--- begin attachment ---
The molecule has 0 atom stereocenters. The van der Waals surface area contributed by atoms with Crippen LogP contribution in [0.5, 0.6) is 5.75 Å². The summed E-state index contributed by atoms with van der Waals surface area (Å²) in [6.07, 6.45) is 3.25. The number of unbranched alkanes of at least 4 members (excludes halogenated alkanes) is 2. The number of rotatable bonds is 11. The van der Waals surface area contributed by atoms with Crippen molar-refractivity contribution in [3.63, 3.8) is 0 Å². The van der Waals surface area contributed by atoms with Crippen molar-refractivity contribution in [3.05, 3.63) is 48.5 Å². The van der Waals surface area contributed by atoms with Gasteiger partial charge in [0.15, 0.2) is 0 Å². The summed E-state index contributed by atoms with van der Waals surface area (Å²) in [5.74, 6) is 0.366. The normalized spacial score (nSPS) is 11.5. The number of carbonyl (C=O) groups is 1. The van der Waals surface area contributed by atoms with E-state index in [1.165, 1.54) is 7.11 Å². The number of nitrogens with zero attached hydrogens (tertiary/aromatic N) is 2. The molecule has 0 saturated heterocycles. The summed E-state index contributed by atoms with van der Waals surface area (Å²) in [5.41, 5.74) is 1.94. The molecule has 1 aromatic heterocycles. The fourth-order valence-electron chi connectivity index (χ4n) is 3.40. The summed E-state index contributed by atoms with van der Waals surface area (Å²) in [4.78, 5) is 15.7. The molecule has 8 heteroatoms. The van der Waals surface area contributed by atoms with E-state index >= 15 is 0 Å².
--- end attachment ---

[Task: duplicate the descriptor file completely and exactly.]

The molecule has 0 atom stereocenters. The van der Waals surface area contributed by atoms with Crippen LogP contribution in [0.5, 0.6) is 5.75 Å². The summed E-state index contributed by atoms with van der Waals surface area (Å²) in [6.07, 6.45) is 3.25. The number of unbranched alkanes of at least 4 members (excludes halogenated alkanes) is 2. The number of rotatable bonds is 11. The van der Waals surface area contributed by atoms with Crippen molar-refractivity contribution in [3.63, 3.8) is 0 Å². The van der Waals surface area contributed by atoms with Crippen molar-refractivity contribution in [3.05, 3.63) is 48.5 Å². The van der Waals surface area contributed by atoms with Gasteiger partial charge in [0.15, 0.2) is 0 Å². The summed E-state index contributed by atoms with van der Waals surface area (Å²) in [5.74, 6) is 0.366. The normalized spacial score (nSPS) is 11.5. The number of carbonyl (C=O) groups is 1. The van der Waals surface area contributed by atoms with E-state index in [1.165, 1.54) is 7.11 Å². The number of nitrogens with zero attached hydrogens (tertiary/aromatic N) is 2. The molecule has 0 saturated heterocycles. The summed E-state index contributed by atoms with van der Waals surface area (Å²) in [5.41, 5.74) is 1.94. The molecule has 1 aromatic heterocycles. The fourth-order valence-electron chi connectivity index (χ4n) is 3.40. The summed E-state index contributed by atoms with van der Waals surface area (Å²) in [4.78, 5) is 15.7. The molecule has 8 heteroatoms. The van der Waals surface area contributed by atoms with E-state index >= 15 is 0 Å².